27 April 2018
The Lasting Significance of Do the Right Thing
Spike Lee’s eye-opening film Do the Right Thing chronicles the fictional events that transpire during an extremely hot day in a Brooklyn neighborhood in 1989. The escalation of conflict begins when a black character nicknamed Buggin’ Out questions why there are no black people featured on the “Wall of Fame” in the neighborhood’s popular pizzeria, which is owned by Italian-Americans. As the scorching day progresses, the racial conflict in the neighborhood continues to escalate and eventually culminates with the killing of a black man by a white police officer who uses a fatal chokehold. Throughout the film, Spike Lee explores racial tensions in the Brooklyn neighborhood, a microcosm of the greater New York City area and the United States. In effect, he exposes the ugly reality of racism and police brutality towards black people in America long before these issues became part of the mainstream media through more recent movements like Black Lives Matter. The larger project of the film, then, is to reconfigure the national discourse around the Civil Rights Movement in America by shifting it away from the passivism of Martin Luther King Jr. and towards the more radical activism advocated by Malcolm X, who viewed violence in self-defense as not “violence,” but “intelligence.”
The first instance in the film that comments on police treatment of black people establishes the atmosphere of distrust in the police within the black community. Thirty minutes into the film, two officers arrive at the scene where a few black men aimed water shooting from a fire hydrant at a white man’s car. As one of the police officers shuts off the fire hydrant, he threatens that if the fire hydrant comes back on, “There’s gonna be hell to pay! You’ll come and answer to me goddammit!” When the other officer attempts to question a witness, who is referred to as the “mayor” of the block, the mayor replies, “Those that’ll tell don’t know, and those that know won’t tell.” This statement and the refusal of the mayor to report on what he witnessed underscores the distrust that minorities have for the police. Rather than cooperating with the police, many minorities refuse to assist police officers investigating crimes because they distrust the officers. This incident from the mayor, according to critic Brian Johnson, also reflects the reluctance of many black people to work with the police and could signify the beginning of the “snitches get stitches” mentality (2015:25). Due to distrust towards police, many people prioritize the demands of criminals over the demands of justice. This atmosphere of distrust often results in police officers and minorities working against each other, rather than with each other, throughout the United States today.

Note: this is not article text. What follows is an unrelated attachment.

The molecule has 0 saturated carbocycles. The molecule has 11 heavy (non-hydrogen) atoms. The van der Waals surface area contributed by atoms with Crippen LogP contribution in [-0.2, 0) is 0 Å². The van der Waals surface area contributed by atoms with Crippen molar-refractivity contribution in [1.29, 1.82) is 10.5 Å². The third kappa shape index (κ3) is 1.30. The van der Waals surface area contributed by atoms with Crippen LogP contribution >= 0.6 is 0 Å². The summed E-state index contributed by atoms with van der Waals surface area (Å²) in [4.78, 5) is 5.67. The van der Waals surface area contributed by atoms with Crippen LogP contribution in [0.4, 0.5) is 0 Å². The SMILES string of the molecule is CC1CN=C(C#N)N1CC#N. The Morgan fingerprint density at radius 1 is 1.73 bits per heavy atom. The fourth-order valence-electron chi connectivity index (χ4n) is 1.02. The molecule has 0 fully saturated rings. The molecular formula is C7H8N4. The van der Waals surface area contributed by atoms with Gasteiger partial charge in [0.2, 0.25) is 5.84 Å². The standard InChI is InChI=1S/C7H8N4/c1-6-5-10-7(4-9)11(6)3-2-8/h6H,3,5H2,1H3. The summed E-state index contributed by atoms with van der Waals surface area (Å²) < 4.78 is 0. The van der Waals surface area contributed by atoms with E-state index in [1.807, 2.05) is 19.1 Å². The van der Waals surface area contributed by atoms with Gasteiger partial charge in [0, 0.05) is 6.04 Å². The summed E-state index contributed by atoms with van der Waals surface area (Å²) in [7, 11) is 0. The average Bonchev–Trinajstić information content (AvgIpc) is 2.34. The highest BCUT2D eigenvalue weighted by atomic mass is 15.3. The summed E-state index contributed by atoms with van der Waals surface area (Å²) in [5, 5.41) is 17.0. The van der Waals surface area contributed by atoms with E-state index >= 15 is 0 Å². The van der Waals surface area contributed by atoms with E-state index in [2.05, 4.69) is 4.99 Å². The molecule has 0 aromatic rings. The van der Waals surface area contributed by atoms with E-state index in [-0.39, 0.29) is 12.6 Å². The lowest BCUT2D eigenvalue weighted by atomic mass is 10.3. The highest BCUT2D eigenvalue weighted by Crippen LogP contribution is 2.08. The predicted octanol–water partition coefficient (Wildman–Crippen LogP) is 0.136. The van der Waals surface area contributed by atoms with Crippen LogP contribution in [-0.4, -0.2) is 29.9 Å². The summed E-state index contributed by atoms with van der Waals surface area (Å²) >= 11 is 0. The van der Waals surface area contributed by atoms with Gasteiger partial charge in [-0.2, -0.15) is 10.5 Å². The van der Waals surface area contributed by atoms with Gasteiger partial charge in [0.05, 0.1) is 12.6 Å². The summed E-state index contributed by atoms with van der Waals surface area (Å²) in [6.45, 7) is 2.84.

In addition to bringing awareness to the distrust in police, the film calls attention to racial profiling issues by police, an issue that further exacerbates the distrust. After the statement from the “mayor,” the officers give up on questioning witnesses, and one officer suggests to the car owner, “I suggest you get to your car quick before these people start to strip it clean.” This racist comment by the police officer emphasizes the racial profiling of black people that plagues many police departments; this officer assumes that the black neighbors on the street are prone to criminal activity. If the same incident had occurred in a white neighborhood, the officer likely would not have made this comment. The same officers whose duty it is to promote justice can sometimes make racist assumptions about people from minority groups. Many communities throughout the United States continue to suffer from racial profiling, and this profiling can be especially oppressive when it comes from police officers, as it did in Do the Right Thing.